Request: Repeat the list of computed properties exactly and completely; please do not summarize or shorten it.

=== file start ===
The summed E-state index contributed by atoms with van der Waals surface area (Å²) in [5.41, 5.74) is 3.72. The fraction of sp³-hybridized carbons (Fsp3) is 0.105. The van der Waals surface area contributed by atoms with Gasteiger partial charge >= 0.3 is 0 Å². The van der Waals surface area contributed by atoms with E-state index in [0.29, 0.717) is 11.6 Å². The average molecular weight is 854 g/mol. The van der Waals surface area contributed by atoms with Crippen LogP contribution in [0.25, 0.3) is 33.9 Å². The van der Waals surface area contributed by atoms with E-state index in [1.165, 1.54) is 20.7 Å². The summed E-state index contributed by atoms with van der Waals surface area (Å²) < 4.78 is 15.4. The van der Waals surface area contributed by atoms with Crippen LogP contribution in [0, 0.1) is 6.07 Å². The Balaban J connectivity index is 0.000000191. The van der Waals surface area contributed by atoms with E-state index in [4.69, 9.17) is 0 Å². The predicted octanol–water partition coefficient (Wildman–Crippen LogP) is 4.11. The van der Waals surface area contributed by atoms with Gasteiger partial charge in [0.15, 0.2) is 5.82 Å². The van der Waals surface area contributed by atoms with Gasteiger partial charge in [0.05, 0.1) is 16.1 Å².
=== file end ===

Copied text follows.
The summed E-state index contributed by atoms with van der Waals surface area (Å²) in [5.41, 5.74) is 3.72. The fraction of sp³-hybridized carbons (Fsp3) is 0.105. The van der Waals surface area contributed by atoms with Gasteiger partial charge >= 0.3 is 0 Å². The van der Waals surface area contributed by atoms with E-state index in [0.29, 0.717) is 11.6 Å². The average molecular weight is 854 g/mol. The van der Waals surface area contributed by atoms with Crippen LogP contribution in [0.25, 0.3) is 33.9 Å². The van der Waals surface area contributed by atoms with E-state index in [1.165, 1.54) is 20.7 Å². The summed E-state index contributed by atoms with van der Waals surface area (Å²) < 4.78 is 15.4. The van der Waals surface area contributed by atoms with Crippen LogP contribution in [0, 0.1) is 6.07 Å². The Balaban J connectivity index is 0.000000191. The van der Waals surface area contributed by atoms with E-state index in [4.69, 9.17) is 0 Å². The predicted octanol–water partition coefficient (Wildman–Crippen LogP) is 4.11. The van der Waals surface area contributed by atoms with Gasteiger partial charge in [0.15, 0.2) is 5.82 Å². The van der Waals surface area contributed by atoms with Gasteiger partial charge in [0.05, 0.1) is 16.1 Å².